The last thing I want to do is make this series on nutrition all about weight. The way I see it, what people weigh is irrelevant. But what I do want to address is that for many people, weight is their first concern when it shouldn’t be. I want to point out that healthy eating habits (complete with a healthy lifestyle) are far more important than any numbered scale will ever be. In the next few posts (how many will there be? I have no idea!) I will address some diets directly (and why they are unhealthy), but I will also address the good habits, too. My goal in this is to re-educate or remind all of us what means to be healthy. Also, there is a comment function* on this blog, and I’d be happy for you to contribute at any time – do you agree with what I’m saying? Why not?

Finally, and most importantly, I want to reiterate (did I mention it already?) that one of the main reasons I am so passionately blogging about nutrition is because I am saddened that for many people, the only thing they ever see about themselves is how much they weigh. Self worth is not defined by a scale. NO IT ISN’T.

Diet is a four-letter word. And if it's not, it should be. Next time you get that urge, re-train your brain instead to say "I need to eat healthy." BIG difference.

Coming Up Next Time: Who is Nurse Rita?

*Comment rules (yup): please do your best to remember that for many people this is a personal discussion, even when it’s not a personal discussion. Be gentle.


I am... said...

Ashley, thank you! I'm excited to continue reading your posts. I find a lot of the kids we minister to, as well as myself, fall into this kind of wrong thinking about body image and nutrition. Thank you for writing this series! (Book, perhaps???) -Becky

Anonymous said...

I Vote Book... You're a heck of a writer!

Anonymous said...

I love the angle you're taking on this, and glad you're tackling a topic that affects so much of who we are (body image, self-worth, self-confidence, weight, physical abilities, etc.)
As someone trained in this field as well though I have to point out some errors in this post, that are wrong and even contradicted by your Nurse Rita post; When glucose is exhausted, the body doesn't first go to the breakdown of muscle, it goes for fat. The energy also obtained from fat is not poor energy, its turned into a glucose product (acetyl CoA)which is prime, it just takes too long to break down fat for it to be used as a sole energy source in anything but a lethargic tired person. Fats don't make ketones, ketones are formed from the breakdown of amino acids (protein, muscles) but are "bad" energy as you said. Fat is the second in line for energy, not muscle/protein, but because fat alone can't provide enough energy for a normal active person, protein is degraded to compliment, or when fat stores are getting low.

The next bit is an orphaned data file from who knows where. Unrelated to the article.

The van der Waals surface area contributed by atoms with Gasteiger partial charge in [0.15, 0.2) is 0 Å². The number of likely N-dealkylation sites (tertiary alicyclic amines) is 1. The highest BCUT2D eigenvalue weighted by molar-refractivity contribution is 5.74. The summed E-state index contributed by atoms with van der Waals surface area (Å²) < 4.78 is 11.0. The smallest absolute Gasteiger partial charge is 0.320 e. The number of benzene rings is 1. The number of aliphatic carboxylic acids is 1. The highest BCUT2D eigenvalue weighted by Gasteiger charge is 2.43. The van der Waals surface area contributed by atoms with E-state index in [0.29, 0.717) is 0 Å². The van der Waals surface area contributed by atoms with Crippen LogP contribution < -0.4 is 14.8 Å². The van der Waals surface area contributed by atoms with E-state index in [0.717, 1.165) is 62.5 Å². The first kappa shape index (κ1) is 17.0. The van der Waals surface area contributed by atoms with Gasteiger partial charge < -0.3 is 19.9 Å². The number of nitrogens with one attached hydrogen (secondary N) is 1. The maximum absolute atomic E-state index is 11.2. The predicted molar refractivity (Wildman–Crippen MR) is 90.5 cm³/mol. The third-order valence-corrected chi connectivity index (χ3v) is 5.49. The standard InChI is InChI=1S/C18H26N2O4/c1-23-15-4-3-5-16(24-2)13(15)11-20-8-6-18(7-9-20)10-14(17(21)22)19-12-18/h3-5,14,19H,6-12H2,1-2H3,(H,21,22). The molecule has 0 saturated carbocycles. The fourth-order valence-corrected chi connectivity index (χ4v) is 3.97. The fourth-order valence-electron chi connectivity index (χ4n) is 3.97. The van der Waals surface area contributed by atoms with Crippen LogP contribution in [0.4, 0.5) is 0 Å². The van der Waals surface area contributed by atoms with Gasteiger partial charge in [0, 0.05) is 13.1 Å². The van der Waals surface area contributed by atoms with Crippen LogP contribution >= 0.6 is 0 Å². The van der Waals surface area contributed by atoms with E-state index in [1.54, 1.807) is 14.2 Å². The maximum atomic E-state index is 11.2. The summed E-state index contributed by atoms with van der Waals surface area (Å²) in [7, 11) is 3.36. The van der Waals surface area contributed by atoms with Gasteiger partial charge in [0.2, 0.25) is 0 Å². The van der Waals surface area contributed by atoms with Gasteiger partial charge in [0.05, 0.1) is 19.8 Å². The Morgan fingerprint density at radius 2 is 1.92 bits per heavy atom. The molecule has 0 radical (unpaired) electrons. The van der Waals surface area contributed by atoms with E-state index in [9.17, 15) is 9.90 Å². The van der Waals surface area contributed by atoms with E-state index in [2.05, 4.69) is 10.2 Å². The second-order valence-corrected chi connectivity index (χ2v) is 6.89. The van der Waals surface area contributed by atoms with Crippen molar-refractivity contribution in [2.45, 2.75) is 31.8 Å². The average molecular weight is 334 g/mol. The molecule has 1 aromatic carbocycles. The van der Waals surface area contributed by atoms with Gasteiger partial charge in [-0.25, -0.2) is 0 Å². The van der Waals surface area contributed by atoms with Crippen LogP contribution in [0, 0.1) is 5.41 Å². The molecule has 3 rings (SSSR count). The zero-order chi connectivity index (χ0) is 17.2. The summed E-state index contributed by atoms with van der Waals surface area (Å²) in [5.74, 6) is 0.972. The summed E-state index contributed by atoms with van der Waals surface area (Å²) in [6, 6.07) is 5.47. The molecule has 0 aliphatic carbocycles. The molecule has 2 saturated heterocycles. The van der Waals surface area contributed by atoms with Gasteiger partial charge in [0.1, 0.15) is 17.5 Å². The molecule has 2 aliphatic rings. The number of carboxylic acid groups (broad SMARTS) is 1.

Your body will store fat over making muscle, if that muscle isn't required regularly. That is where the extra fat instead of muscle comes in when you start eating excessively again post-diet.

That being said, I am eager to hear how you will tackle everything else, even though your biochemistry/physiology is a bit off.

Anonymous said...

Sorry I forgot to put in the role of glycogen. Glycogen is simply stored glucose. So the body first uses available glucose from our food, then goes to the stored glucose (glycogen). Then for fat. Then muscle/protein. I apologize if it confuses. And re-looking at your slides from Nurse Rita, I realize she may have given you your mistakes, even if she is an RD.

Ryan André said...

One comment that I've been thinking about since I read this a couple days ago:

Our culture has not made it very easy to eat healthy ... or maybe the truth is that I give in to the lazy-ness and lack intentionality all too often. I actually *love* eating healthy. Seriously. It tastes good, I feel better about myself, and know it's better for my body. When I am shopping, I intentionally try and buy healthier things and stay away from the junk foods and quick easy microwaveables. But as a person who is often on the move, can work odd hours, whose days are often meeting to meeting - I find myself in the Wendy's drive-through or throwing something in the microwave all too often.

I suppose the weight issue is somewhat different for guys then girls. There is a lot of pressure on girls to watch their weight, and so I really agree with your thoughts (the real goal is to evaluate how healthy we are eating, not the weight), but I also have found in my own life that my weight is indicative of what I have been eating. I am ashamed to admit that I have never eaten so much fast food as I have in this last year of my life, and for the first time in my life in the last year, I have non-intentionally gained weight, and many of the other factors have not changed, though, I am nearing 30 and I imagine my metabolism is starting to slow down some. I have cut back a lot on eating out since Christmas, and lo and behold, my weight has already been coming back down. I am not disputing what you wrote though because for me, it's not about weight at all. I desire to eat healthy, it's just I lack discipline at times, this last year especially.

At any rate, like I say, this is a great challenge for many people, even people like me who sometimes feel trapped - who want to eat healthier but lack the ... energy (lol), time, or know-how ... at times to do so. And so I applaud this discussion. I believe it is one the church needs to have more often. We address alcoholism and homosexuality, but rarely pornography and never gluttony. It is a sad state when we pick sins to pick on. I realize "gluttony" might be too narrow a definition for some of the problems you are trying to address on our eating habits. Nonetheless, not caring about what we are putting into our bodies because we loosely call it "food" is ... ignorance ... in my opinion.

Lest anyone think I am pointing fingers, I would like to remind you, that I am more ignorant then some and cave to the laziness of Wendy's all too often. God's been teaching me discipline and this whole food thing will undoubtedly be part of it.

Great discussion Ashley, great humility in part one. It's clear you are not pointing fingers on such a personal issue.

grace and peace,
ryan andré